Editor's Note: This assessment is part of a series of analyses supporting Stratfor's upcoming 2019 Third-Quarter Forecast. These assessments are designed to provide more context and in-depth analysis on key developments over the next quarter.
An agreement by Mexico to step up its efforts to stem migration flows from Central America and into the United States has deflected the White House threat to impose tariffs of up to 25 percent on its exports. But uncertainty surrounding the plan to penalize Mexico for failing to hold up its end of the deal to U.S. President Donald Trump's satisfaction persists. And that uncertainty will have real effects on Mexico's bottom line, as well as on the Mexican administration's efforts to consolidate power. Details of the June 7 agreement with Mexico's government to curb illegal migration northward across the Mexico-Guatemala border include a commitment by the Mexican government to assign 6,000 National Guard troops to border enforcement duties. Those personnel will complement thousands of federal police, soldiers and state police already performing duties there. Mexico also agreed that migrants requesting asylum in the United States could be returned to Mexico to await the adjudication of their asylum claims.
With the announcement of a deal to curb illegal migration into the United States, the White House has backed away from a threat to add tariffs on imports from Mexico — at least for now. Under the current deal, Mexico has agreed to step up its efforts to prevent migrants, mostly Central Americans, from crossing through its territory and on to the border with the United States. But the ambiguities of satisfying the deal mean that the threat of future tariffs will continue to linger, creating significant uncertainty for businesses and politicians on both sides of the border.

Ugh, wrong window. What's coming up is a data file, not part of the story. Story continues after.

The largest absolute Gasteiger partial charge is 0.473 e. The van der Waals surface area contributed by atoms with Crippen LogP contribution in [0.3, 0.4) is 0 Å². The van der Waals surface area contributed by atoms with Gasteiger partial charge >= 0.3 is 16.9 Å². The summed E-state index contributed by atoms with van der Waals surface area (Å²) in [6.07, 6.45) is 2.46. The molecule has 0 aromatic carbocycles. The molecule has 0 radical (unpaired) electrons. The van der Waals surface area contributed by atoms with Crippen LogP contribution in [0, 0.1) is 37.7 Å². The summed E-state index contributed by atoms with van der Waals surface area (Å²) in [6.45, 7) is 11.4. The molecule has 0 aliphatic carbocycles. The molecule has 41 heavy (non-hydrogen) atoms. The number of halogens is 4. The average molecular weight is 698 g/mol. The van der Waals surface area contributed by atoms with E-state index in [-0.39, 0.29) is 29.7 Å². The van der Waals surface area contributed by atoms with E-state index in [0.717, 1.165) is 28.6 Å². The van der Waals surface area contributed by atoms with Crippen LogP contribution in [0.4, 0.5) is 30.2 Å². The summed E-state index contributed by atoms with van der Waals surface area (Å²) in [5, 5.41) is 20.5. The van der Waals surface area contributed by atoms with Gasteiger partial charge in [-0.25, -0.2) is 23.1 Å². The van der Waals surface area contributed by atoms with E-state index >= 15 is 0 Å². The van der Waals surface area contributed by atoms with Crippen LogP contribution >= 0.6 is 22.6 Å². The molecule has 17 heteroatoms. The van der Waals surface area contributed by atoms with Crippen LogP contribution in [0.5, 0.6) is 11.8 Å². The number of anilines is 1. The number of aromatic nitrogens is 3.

A separate, unconfirmed report stated that the United States would lead an attempt to reform asylum legislation in both Mexico and among Central American countries so that migrants are returned to the first foreign country they enter on their trek northward. In practice, the policy would oblige Mexico and Guatemala to accept responsibility for tens of thousands of foreigners. But neither country is equipped to handle such an inflow, and housing migrants in humanitarian conditions would require more funding than their governments currently devote to immigration control.
Several facets of the deal, such as the National Guard deployment and Mexico's acceptance of more asylum seekers, appear to have been previously discussed. On June 10, Trump claimed that the deal's further aspects would be unveiled soon and that the agreement could include attempts to seek approval from Mexico's Congress to commit the country to "large-scale actions" against migration. The number of migrants — particularly Central Americans — crossing through Mexico to the United States has increased significantly over the past 18 months. In May, more than 100,000 people were apprehended by U.S. authorities at the border with Mexico, the highest monthly total in nearly a decade. The negotiations that led to the deal's announcement apparently made it clear that the White House would judge Mexico's compliance as satisfactory only if apprehensions of migrants crossing the U.S.-Mexico border fell to 20,000 per month, a number last seen around Trump's 2017 inauguration. In the decades before the dip that followed Trump taking office, those numbers were consistently much higher.